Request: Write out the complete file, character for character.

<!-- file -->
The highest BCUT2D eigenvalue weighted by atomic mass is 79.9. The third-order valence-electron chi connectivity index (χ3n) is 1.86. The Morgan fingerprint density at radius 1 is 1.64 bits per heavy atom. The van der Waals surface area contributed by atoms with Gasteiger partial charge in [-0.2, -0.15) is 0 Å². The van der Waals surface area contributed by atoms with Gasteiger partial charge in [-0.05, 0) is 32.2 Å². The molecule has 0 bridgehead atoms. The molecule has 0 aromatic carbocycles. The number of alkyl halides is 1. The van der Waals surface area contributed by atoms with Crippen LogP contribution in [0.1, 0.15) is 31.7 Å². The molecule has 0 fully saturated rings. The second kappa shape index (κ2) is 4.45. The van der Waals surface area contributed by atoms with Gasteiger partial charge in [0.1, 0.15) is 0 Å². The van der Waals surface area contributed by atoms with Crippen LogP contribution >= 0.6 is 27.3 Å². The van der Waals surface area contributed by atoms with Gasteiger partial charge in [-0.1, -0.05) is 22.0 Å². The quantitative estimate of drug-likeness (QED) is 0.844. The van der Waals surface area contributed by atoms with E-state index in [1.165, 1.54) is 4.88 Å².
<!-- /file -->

The highest BCUT2D eigenvalue weighted by atomic mass is 79.9. The third-order valence-electron chi connectivity index (χ3n) is 1.86. The Morgan fingerprint density at radius 1 is 1.64 bits per heavy atom. The van der Waals surface area contributed by atoms with Gasteiger partial charge in [-0.2, -0.15) is 0 Å². The van der Waals surface area contributed by atoms with Gasteiger partial charge in [-0.05, 0) is 32.2 Å². The molecule has 0 bridgehead atoms. The molecule has 0 aromatic carbocycles. The number of alkyl halides is 1. The van der Waals surface area contributed by atoms with Crippen LogP contribution in [0.1, 0.15) is 31.7 Å². The molecule has 0 fully saturated rings. The second kappa shape index (κ2) is 4.45. The van der Waals surface area contributed by atoms with Gasteiger partial charge in [0.1, 0.15) is 0 Å². The van der Waals surface area contributed by atoms with Crippen LogP contribution >= 0.6 is 27.3 Å². The van der Waals surface area contributed by atoms with Gasteiger partial charge in [-0.1, -0.05) is 22.0 Å². The quantitative estimate of drug-likeness (QED) is 0.844. The van der Waals surface area contributed by atoms with E-state index in [1.165, 1.54) is 4.88 Å².